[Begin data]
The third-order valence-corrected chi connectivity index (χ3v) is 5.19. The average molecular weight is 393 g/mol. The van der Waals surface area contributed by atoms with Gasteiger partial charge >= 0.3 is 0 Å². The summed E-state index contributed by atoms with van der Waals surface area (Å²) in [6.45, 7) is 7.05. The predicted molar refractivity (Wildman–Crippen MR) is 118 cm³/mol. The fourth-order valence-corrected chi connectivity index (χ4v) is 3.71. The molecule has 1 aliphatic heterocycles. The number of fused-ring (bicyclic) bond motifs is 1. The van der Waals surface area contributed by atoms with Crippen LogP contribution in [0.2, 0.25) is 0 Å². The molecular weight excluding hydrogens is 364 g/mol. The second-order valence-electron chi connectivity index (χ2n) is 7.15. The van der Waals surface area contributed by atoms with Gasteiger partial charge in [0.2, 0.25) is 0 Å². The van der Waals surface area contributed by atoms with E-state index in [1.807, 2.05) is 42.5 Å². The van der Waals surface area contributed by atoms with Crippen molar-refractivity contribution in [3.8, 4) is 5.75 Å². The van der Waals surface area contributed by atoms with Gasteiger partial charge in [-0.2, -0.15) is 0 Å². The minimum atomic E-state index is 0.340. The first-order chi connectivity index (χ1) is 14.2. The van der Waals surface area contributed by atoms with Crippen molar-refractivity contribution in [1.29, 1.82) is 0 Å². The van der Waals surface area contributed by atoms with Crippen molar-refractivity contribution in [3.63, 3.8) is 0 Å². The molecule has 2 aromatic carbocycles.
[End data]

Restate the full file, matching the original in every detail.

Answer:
The third-order valence-corrected chi connectivity index (χ3v) is 5.19. The average molecular weight is 393 g/mol. The van der Waals surface area contributed by atoms with Gasteiger partial charge >= 0.3 is 0 Å². The summed E-state index contributed by atoms with van der Waals surface area (Å²) in [6.45, 7) is 7.05. The predicted molar refractivity (Wildman–Crippen MR) is 118 cm³/mol. The fourth-order valence-corrected chi connectivity index (χ4v) is 3.71. The molecule has 1 aliphatic heterocycles. The number of fused-ring (bicyclic) bond motifs is 1. The van der Waals surface area contributed by atoms with Crippen LogP contribution in [0.2, 0.25) is 0 Å². The molecular weight excluding hydrogens is 364 g/mol. The second-order valence-electron chi connectivity index (χ2n) is 7.15. The van der Waals surface area contributed by atoms with Gasteiger partial charge in [0.2, 0.25) is 0 Å². The van der Waals surface area contributed by atoms with E-state index in [1.807, 2.05) is 42.5 Å². The van der Waals surface area contributed by atoms with Crippen molar-refractivity contribution in [3.8, 4) is 5.75 Å². The van der Waals surface area contributed by atoms with Gasteiger partial charge in [-0.2, -0.15) is 0 Å². The minimum atomic E-state index is 0.340. The first-order chi connectivity index (χ1) is 14.2. The van der Waals surface area contributed by atoms with Crippen molar-refractivity contribution in [1.29, 1.82) is 0 Å². The van der Waals surface area contributed by atoms with Crippen molar-refractivity contribution in [3.63, 3.8) is 0 Å². The molecule has 2 aromatic carbocycles.